Do the Gospel traditions abound in material unpalatable to Christians?

  • Our question

    Throughout the gospels of Matthew, Mark, Luke, and John, do we find things being said or intimated which, as far as historians can tell, would be quite unpleasant to Christians. Is it material that Christians would have wished was not true, even if the felt forced in the end to admit it?

  • What historians are saying

    • Eugene Lemcio: “The hardest available evidence from the gospels has confirmed the thesis that the Evangelists produced narratives about Jesus of Nazareth that were free of blatant attempts to infuse and overlay this story with their own later and developed estimates of his teaching, miracles, passion, and person [The Past of Jesus in the Gospels (Cambridge, 2005), 108-109.]
    • Barry Schwartz: “Theories that dismiss the Gospels as screens on which church leaders projected their agendas are instances of intellectual dandyism … but since they resonate with the taste of a cynical age, their burden of proof is light.” [“Christian Origins” in Memory, Tradition, and Text, ed. Kirk (Society of Biblical Literature, 2005), 53.]
“Yes, after all…
  • [E.g. The Gospels spew strenuous commands]

    [Brackets] mean "Forthcoming"1

    1. Craig Blomberg: “Much of Jesus' ethical instruction as portrayed in the Gospels is so challenging that it is unlikely that it would have been invented. … The list [of strenuous commands] is so extensive that one recent book on Jesus' ethics is understandably entitled Strenuous Commands The entire history of the church is one of its inability to come to grips with these stringent teachings, so it is not likely to have created them.” [“Where do we start studying Jesus?” in Jesus Under Fire, eds Wilkins & Moreland (Zondervan, 1995), 32-33.]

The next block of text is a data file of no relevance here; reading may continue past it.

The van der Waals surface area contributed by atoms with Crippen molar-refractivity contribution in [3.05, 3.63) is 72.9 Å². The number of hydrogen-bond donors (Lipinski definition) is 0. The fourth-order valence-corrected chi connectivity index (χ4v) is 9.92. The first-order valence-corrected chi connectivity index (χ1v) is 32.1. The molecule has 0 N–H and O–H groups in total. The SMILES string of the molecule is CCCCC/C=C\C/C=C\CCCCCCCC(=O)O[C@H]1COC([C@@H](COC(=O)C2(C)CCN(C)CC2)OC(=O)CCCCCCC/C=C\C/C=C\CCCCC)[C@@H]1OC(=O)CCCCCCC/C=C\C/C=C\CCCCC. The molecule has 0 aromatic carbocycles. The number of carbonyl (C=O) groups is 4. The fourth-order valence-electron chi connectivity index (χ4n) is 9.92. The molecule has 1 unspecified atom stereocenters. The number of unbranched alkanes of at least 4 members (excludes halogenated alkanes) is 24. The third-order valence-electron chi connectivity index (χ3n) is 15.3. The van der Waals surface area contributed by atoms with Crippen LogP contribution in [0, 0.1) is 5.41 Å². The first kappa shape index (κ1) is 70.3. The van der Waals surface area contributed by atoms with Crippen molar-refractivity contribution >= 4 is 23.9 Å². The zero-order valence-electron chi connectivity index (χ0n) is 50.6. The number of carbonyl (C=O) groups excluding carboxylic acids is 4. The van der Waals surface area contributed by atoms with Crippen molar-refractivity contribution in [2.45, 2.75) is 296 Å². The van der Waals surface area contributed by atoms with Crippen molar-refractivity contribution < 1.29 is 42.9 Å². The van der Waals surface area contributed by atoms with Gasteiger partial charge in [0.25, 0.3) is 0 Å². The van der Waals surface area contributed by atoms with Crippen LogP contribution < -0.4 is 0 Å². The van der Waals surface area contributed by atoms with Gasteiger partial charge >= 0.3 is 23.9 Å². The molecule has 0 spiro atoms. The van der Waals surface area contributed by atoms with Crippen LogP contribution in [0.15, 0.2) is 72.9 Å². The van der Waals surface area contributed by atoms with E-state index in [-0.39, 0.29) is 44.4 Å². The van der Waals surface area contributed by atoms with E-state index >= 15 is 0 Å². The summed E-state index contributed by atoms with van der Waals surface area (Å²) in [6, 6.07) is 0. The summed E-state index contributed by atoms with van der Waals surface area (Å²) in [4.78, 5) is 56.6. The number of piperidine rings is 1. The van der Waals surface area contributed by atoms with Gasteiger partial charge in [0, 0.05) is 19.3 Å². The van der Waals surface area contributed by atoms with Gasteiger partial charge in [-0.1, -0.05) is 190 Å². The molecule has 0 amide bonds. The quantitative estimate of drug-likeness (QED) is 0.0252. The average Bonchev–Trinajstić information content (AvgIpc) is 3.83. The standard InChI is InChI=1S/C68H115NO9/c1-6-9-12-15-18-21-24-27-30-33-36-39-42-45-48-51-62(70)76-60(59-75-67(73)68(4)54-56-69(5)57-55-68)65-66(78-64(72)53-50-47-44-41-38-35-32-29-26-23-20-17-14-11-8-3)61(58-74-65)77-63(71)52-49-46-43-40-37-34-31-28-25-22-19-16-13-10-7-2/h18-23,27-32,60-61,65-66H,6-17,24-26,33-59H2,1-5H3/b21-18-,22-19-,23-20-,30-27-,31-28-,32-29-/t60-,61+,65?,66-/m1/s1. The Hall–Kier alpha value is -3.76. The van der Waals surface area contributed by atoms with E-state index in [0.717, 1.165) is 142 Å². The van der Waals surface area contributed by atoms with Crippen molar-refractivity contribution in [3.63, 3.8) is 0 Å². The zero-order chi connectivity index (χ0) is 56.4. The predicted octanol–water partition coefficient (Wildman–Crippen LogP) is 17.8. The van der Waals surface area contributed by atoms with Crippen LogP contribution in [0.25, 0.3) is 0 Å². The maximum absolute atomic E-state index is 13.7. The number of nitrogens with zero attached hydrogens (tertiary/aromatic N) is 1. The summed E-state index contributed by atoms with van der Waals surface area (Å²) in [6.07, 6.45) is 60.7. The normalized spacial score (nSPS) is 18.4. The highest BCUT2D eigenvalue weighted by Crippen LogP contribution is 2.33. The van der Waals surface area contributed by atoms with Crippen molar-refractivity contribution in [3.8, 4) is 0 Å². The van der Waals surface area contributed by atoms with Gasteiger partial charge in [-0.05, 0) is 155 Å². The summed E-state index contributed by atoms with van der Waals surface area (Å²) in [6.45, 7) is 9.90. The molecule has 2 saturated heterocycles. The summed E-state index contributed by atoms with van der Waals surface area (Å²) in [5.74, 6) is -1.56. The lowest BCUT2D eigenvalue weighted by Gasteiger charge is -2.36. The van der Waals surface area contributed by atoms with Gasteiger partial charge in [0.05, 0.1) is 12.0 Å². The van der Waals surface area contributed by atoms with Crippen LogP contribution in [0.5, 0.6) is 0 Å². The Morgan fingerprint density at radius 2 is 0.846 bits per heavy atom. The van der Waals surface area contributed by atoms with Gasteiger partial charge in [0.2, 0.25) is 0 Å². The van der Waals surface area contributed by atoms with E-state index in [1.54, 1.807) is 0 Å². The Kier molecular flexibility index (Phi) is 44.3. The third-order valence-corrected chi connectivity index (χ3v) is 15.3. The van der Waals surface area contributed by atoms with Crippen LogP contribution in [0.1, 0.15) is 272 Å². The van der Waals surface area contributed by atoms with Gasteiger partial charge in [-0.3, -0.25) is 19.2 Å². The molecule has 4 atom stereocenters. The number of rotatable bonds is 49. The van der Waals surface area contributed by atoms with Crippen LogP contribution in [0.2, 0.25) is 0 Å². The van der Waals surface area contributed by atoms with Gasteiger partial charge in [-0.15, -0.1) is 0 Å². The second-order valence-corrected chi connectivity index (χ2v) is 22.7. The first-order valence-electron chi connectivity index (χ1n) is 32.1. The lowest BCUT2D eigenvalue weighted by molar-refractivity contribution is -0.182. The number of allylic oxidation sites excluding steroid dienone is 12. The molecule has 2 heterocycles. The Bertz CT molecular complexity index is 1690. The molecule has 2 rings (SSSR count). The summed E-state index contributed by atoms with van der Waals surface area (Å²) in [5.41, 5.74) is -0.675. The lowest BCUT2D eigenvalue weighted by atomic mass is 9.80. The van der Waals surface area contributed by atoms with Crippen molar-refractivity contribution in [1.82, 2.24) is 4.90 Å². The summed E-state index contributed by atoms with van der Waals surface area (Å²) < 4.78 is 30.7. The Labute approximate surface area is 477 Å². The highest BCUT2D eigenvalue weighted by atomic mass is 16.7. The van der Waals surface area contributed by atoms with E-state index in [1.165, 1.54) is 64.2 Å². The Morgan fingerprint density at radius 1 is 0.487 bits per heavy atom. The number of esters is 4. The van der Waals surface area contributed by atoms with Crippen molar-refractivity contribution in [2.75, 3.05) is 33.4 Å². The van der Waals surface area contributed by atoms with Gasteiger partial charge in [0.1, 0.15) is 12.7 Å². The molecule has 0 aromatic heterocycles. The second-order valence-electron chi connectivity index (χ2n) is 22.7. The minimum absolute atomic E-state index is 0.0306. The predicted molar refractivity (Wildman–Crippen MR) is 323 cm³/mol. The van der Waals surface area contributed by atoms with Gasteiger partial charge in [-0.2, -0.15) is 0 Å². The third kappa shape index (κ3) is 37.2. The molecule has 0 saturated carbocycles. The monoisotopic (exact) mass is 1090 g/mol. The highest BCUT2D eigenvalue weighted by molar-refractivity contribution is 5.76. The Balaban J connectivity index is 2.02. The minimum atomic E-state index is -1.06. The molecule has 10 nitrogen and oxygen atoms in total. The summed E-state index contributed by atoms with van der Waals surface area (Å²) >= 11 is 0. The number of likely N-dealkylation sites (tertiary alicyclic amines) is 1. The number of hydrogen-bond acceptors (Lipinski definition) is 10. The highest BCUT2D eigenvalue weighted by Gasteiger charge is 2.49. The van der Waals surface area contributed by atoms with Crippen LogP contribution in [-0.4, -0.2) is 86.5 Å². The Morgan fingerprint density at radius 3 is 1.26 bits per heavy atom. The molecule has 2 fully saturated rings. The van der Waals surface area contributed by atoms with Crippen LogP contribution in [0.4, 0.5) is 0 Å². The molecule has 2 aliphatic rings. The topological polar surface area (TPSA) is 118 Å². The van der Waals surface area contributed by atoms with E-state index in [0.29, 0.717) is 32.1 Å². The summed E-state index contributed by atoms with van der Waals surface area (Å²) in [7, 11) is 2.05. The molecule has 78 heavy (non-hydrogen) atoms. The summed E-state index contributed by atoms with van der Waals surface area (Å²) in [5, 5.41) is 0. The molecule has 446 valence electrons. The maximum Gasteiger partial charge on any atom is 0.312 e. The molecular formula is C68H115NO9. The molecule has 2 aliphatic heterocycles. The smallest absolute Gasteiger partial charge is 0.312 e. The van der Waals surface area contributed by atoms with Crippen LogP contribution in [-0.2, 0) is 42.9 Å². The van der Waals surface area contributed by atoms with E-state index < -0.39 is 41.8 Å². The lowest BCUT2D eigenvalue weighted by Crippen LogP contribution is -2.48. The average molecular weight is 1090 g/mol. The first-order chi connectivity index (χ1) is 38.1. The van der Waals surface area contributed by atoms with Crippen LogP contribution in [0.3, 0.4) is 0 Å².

• [Some Gospel content put Christians in danger]

    [Brackets] mean "Forthcoming."1

    1. There is plenty to discuss here, but consider Jesus's cleansing the Temple:
      Anchor Yale Bible Dictionary: "That Jesus did in fact place the act of cleansing the temple (i.e., driving money changers and merchants of sacrificial birds and animals from the temple court) is solidly probable in the light of the indices of discontinuity and originality. Respecting discontinuity with the early Church: even the most primitive account, that of Mark, has toned down a dangerous memory, probably for fear of otherwise allowing hearers to misconstrue Jesus’ act as that of a revolutionary." [Vol. 3, 790.]
  • Gospels spew church-embarrassing content

    The Gospels-Acts include several self-embarrassing details in their reports.

    This page analyzes 5+ arguments

    • The Gospel-depiction of Jesus embarrassed.
    • The Gospel-depiction of the apostles embarrassed.
    • E.g. The ostensibly false claims embarrass.
    • E.g. Christians: “Women first witnesses stigmatizes us!”
    • E.g. Christians: “Women-tomb stuff subverts evangelism”.

    This is relevant because embarrassing info subverts (inconvenient) apologetics and evangelism, which was of great importance to them.1

    1. John Meier: “The fact that embarrassing material is found as late as the redaction of the Gospels reminds us that besides a creative thrust there was also a conservative force in the Gospel tradition. Indeed, so conservative was this force that a string of embarrassing events (e.g., baptism by John, betrayal by Judas, denial by Peter, crucifixion by the Romans) called forth agonizing and varied theological reflection, but not, in most cases, convenient amnesia.” [Marginal Jew, 1:170]
  • Gospels spew overtly suboptimal content

    A man with a Bible for a head is pushing away candy.

    The Gospel traditions abound in material irked Christians in virtue of being frustratingly suboptimal, i.e. stuff that would've seemed several spoiled opportunies.

    A full page on this will discuss:

    • Gospel traditions didn’t help resolve church debates.
    • Didn’t clearly present the Gospel on Jesus’s lips.
    • Gospel traditions didn’t aggrandize its leaders.
    • Gospel traditions didn’t satisfy curiosity on key issues.
    • Gospel traditions didn’t narrate exciting events.
    • The Gospels lack significant evidence.
    • Gospel traditions forgo theological adornment/embroidery.
    • Gospel traditions forgo apologetic/polemical ammunition.

    This is relevant because this would have naturally annoyed Christians (i.e. it would've been unpalatable).